It's definitely quite useable for making an audition happen while traveling.  And with proper noise gate settings, you might even pull off a job here and there in a pinch.  Here's the first segment of the previous audio sample after processed with a noise gate in TwistedWave.   CLICK TO PLAY

NOTE:  Beau Weaver tested with an iPhone and DID NOT get the same results we did with the iPod Touch!  The audio quality differed.  In his audio test he records first with his home studio system, next with his Sennheiser 416 into the iXZ, then with the iPhone mic.  LISTEN TO HIS TEST

I did test it with my T-Mobile MyTouch 4G phone, and it DOES work.  However, my phone's recording quality was no where as good as the iPod Touch's.  A good deal of the recording quality is thanks to the iPod itself.

To summarize, here's a Pros and Cons list.

PROS:

 

  • Cheap, only slightly more than an XLR adapter cable to connect a dynamic mic 
  • Very compact and light
  • 15 hrs on a pair of AA batteries when using phantom powered mics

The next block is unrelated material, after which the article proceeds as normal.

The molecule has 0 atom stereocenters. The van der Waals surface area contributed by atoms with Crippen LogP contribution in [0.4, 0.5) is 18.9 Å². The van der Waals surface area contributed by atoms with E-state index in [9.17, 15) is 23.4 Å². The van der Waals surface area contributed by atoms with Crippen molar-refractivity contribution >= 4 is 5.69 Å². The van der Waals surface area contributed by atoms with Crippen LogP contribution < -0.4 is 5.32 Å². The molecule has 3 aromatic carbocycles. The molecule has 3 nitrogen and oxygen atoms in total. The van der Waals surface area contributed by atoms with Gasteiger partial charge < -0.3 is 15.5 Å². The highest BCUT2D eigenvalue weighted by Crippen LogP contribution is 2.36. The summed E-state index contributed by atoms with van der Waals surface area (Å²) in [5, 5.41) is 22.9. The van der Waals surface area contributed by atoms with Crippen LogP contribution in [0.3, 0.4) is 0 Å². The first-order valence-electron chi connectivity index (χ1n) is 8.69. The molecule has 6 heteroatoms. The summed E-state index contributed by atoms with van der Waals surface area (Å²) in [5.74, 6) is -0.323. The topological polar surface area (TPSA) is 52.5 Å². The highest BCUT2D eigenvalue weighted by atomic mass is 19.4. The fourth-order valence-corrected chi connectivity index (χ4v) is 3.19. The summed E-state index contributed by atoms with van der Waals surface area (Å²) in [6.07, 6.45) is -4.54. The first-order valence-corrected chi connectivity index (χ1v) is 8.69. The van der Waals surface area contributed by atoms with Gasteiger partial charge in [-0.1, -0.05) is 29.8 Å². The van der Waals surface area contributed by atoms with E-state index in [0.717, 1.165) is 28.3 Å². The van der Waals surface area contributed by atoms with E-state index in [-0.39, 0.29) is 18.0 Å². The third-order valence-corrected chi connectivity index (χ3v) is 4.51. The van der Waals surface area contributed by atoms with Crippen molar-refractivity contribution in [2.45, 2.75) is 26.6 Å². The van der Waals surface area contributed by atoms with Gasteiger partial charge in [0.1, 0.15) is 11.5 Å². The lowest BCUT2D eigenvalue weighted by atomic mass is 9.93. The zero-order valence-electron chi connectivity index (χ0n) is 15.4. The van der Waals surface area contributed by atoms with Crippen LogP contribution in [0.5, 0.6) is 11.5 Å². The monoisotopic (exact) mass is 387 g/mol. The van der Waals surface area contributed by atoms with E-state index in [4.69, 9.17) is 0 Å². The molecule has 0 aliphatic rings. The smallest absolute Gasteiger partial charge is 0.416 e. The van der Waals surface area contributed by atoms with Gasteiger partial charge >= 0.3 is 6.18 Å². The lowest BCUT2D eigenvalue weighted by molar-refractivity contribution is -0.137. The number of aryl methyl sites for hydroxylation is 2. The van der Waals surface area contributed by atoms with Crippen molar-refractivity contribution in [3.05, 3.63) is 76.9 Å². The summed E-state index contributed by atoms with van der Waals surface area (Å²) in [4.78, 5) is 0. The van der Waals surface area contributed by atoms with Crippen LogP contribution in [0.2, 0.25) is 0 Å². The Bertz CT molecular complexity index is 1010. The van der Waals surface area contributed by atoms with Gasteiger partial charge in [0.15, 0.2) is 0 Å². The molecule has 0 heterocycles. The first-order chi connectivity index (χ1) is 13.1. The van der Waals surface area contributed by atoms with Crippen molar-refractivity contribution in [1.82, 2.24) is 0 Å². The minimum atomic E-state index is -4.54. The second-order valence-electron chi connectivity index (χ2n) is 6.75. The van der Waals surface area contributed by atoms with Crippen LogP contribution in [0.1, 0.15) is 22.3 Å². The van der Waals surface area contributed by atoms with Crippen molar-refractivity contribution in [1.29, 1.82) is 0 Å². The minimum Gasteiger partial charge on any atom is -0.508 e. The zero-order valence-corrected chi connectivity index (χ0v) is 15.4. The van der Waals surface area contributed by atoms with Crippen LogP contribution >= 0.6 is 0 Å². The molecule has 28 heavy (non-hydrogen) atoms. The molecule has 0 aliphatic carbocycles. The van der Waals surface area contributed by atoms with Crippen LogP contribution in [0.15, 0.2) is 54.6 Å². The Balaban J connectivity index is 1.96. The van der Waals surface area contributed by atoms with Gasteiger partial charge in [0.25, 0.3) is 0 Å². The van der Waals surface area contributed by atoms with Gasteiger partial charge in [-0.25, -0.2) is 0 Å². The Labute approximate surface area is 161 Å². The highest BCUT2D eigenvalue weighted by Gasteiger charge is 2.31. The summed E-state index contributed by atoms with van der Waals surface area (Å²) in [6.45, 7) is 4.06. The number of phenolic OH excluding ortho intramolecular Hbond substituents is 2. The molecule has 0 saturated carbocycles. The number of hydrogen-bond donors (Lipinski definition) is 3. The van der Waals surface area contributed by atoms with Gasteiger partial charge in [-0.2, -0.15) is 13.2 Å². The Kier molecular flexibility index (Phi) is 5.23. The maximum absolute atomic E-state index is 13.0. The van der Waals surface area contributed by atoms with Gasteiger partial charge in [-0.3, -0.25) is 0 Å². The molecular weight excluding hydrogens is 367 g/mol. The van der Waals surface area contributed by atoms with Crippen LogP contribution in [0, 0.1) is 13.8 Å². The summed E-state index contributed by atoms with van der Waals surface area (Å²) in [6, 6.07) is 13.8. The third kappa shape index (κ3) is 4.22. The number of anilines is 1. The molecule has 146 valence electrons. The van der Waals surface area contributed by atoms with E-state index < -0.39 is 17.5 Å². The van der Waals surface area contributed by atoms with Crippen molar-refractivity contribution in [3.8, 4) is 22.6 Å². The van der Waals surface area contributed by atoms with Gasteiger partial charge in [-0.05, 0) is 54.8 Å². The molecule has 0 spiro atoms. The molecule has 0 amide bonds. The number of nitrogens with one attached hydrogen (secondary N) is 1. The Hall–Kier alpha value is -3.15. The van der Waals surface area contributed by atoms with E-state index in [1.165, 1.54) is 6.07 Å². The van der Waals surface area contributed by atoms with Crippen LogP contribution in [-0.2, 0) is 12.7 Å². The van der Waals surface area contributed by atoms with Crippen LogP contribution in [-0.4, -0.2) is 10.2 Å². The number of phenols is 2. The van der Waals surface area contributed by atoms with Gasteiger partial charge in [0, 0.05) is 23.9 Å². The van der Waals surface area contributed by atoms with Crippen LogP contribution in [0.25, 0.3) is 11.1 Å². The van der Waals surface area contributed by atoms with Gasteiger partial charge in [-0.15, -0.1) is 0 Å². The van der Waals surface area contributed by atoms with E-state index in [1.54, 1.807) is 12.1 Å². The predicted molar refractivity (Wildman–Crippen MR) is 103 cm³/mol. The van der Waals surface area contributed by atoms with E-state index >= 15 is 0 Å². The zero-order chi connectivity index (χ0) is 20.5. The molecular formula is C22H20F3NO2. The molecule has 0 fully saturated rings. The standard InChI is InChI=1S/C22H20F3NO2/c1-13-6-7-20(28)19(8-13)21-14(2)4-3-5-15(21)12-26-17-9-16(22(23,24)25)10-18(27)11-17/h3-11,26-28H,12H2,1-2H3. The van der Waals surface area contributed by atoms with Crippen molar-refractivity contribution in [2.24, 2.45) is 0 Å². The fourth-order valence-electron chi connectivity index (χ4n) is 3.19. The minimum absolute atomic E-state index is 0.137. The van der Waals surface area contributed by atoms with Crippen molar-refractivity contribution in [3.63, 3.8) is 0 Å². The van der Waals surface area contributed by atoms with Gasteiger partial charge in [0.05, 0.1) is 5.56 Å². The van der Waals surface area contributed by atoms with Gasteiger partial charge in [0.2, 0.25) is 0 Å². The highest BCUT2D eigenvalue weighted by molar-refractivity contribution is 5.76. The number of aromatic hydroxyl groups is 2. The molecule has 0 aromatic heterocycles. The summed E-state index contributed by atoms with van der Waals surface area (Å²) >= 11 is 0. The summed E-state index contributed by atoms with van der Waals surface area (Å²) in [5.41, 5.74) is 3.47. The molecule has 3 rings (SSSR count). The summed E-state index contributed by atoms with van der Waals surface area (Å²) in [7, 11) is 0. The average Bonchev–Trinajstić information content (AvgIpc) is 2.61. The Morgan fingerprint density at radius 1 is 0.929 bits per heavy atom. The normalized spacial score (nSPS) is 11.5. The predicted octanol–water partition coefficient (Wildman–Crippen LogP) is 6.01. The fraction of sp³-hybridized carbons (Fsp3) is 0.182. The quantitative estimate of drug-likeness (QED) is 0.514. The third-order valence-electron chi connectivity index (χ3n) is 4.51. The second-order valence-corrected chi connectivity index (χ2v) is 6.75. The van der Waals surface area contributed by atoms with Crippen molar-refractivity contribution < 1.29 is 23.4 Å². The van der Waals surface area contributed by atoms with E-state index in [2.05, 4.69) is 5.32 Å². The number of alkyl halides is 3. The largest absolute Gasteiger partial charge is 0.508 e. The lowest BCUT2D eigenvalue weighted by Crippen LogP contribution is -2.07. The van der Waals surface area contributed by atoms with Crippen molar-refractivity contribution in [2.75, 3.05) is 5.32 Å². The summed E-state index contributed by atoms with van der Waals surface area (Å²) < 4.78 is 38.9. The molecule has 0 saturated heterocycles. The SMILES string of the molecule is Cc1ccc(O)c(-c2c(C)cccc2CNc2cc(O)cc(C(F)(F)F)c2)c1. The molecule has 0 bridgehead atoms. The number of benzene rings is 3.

• Works better than the price would imply
  • Will work with an Android phone, as well as most all Apple iOS devices

 

CONS:

 

  • A tad bit noisy (no worse than a Blue Snowball)
  • No "zero latency monitoring" for headphones while recording
  • Connects to analog line input instead of digital dock connector
  • Very short cable to connect to device, making it hard to read a script from your phone while holding it

 


Tascam iXZ and iPod Touch 4th gen

Monday
Aug092010

IMPORTANT INFO for Source Connect and AudioTX users on the go

It's been a rough week for some voice actors who are traveling during the busiest vacation season we've seen since we've started supporting the needs of voice-overists on the road.  Connectivity problems and other glitches when reaching hotels and other destinations have gotten in the way of important ISDN bridging sessions.  In most every case the problem could have been avoided with better preperation. 

Here are the important things you must check before you plan your trip.

1. Before you book your travel, will the Internet access at every destination during your travels be adequate to support your connectivity needs?  Here's a check list: